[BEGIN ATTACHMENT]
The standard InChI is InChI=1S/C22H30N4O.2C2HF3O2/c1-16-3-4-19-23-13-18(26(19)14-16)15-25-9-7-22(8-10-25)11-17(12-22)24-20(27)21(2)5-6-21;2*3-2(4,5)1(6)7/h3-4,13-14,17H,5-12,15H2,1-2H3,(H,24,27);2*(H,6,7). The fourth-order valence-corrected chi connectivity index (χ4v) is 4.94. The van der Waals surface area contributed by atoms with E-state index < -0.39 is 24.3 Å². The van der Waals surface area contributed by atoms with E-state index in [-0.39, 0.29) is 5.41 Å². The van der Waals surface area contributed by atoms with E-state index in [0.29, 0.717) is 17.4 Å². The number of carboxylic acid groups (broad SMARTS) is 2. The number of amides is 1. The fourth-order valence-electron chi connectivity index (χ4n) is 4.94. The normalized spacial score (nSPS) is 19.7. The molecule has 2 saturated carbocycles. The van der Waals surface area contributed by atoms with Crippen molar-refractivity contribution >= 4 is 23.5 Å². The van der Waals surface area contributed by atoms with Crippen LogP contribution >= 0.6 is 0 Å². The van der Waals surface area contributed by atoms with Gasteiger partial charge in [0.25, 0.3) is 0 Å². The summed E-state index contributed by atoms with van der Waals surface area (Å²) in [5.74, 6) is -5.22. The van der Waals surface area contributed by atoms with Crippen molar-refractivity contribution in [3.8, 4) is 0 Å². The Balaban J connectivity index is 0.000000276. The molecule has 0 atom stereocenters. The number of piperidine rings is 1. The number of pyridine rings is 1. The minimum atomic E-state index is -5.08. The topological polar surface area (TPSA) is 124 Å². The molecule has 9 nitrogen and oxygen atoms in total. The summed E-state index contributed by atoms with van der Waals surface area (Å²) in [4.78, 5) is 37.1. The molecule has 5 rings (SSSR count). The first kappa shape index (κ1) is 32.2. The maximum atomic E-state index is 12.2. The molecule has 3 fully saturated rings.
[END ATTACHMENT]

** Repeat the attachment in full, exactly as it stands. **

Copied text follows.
The standard InChI is InChI=1S/C22H30N4O.2C2HF3O2/c1-16-3-4-19-23-13-18(26(19)14-16)15-25-9-7-22(8-10-25)11-17(12-22)24-20(27)21(2)5-6-21;2*3-2(4,5)1(6)7/h3-4,13-14,17H,5-12,15H2,1-2H3,(H,24,27);2*(H,6,7). The fourth-order valence-corrected chi connectivity index (χ4v) is 4.94. The van der Waals surface area contributed by atoms with E-state index < -0.39 is 24.3 Å². The van der Waals surface area contributed by atoms with E-state index in [-0.39, 0.29) is 5.41 Å². The van der Waals surface area contributed by atoms with E-state index in [0.29, 0.717) is 17.4 Å². The number of carboxylic acid groups (broad SMARTS) is 2. The number of amides is 1. The fourth-order valence-electron chi connectivity index (χ4n) is 4.94. The normalized spacial score (nSPS) is 19.7. The molecule has 2 saturated carbocycles. The van der Waals surface area contributed by atoms with Crippen molar-refractivity contribution >= 4 is 23.5 Å². The van der Waals surface area contributed by atoms with Crippen LogP contribution >= 0.6 is 0 Å². The van der Waals surface area contributed by atoms with Gasteiger partial charge in [0.25, 0.3) is 0 Å². The summed E-state index contributed by atoms with van der Waals surface area (Å²) in [5.74, 6) is -5.22. The van der Waals surface area contributed by atoms with Crippen molar-refractivity contribution in [3.8, 4) is 0 Å². The Balaban J connectivity index is 0.000000276. The molecule has 0 atom stereocenters. The number of piperidine rings is 1. The number of pyridine rings is 1. The minimum atomic E-state index is -5.08. The topological polar surface area (TPSA) is 124 Å². The molecule has 9 nitrogen and oxygen atoms in total. The summed E-state index contributed by atoms with van der Waals surface area (Å²) in [4.78, 5) is 37.1. The molecule has 5 rings (SSSR count). The first kappa shape index (κ1) is 32.2. The maximum atomic E-state index is 12.2. The molecule has 3 fully saturated rings.